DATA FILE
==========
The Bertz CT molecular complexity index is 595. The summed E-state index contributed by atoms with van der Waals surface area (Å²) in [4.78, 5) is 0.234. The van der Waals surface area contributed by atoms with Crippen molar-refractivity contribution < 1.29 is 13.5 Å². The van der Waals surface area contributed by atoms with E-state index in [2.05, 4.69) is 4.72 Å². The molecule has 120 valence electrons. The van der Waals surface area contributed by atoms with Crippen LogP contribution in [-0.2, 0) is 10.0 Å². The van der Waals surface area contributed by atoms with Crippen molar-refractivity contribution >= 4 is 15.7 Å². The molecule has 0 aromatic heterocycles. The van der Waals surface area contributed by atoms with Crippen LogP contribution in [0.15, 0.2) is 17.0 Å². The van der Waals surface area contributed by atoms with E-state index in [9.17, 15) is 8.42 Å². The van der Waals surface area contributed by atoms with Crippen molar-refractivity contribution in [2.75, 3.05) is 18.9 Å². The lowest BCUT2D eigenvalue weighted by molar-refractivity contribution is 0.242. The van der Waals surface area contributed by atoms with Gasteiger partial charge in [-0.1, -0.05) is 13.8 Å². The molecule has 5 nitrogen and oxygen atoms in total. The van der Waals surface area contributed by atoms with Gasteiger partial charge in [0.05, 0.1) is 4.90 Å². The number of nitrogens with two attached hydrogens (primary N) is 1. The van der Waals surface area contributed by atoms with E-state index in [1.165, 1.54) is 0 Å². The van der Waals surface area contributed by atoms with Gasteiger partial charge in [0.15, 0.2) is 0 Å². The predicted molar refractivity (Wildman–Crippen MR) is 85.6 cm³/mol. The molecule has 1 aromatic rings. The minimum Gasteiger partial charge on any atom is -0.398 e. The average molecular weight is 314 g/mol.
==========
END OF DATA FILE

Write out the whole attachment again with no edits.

The Bertz CT molecular complexity index is 595. The summed E-state index contributed by atoms with van der Waals surface area (Å²) in [4.78, 5) is 0.234. The van der Waals surface area contributed by atoms with Crippen molar-refractivity contribution < 1.29 is 13.5 Å². The van der Waals surface area contributed by atoms with E-state index in [2.05, 4.69) is 4.72 Å². The molecule has 120 valence electrons. The van der Waals surface area contributed by atoms with Crippen LogP contribution in [-0.2, 0) is 10.0 Å². The van der Waals surface area contributed by atoms with Crippen molar-refractivity contribution >= 4 is 15.7 Å². The molecule has 0 aromatic heterocycles. The van der Waals surface area contributed by atoms with Crippen LogP contribution in [0.15, 0.2) is 17.0 Å². The van der Waals surface area contributed by atoms with E-state index in [9.17, 15) is 8.42 Å². The van der Waals surface area contributed by atoms with Crippen molar-refractivity contribution in [2.75, 3.05) is 18.9 Å². The lowest BCUT2D eigenvalue weighted by molar-refractivity contribution is 0.242. The van der Waals surface area contributed by atoms with Gasteiger partial charge in [-0.1, -0.05) is 13.8 Å². The molecule has 5 nitrogen and oxygen atoms in total. The van der Waals surface area contributed by atoms with Gasteiger partial charge in [0.05, 0.1) is 4.90 Å². The number of nitrogens with two attached hydrogens (primary N) is 1. The van der Waals surface area contributed by atoms with E-state index in [1.165, 1.54) is 0 Å². The van der Waals surface area contributed by atoms with Gasteiger partial charge in [0.15, 0.2) is 0 Å². The predicted molar refractivity (Wildman–Crippen MR) is 85.6 cm³/mol. The molecule has 1 aromatic rings. The minimum Gasteiger partial charge on any atom is -0.398 e. The average molecular weight is 314 g/mol.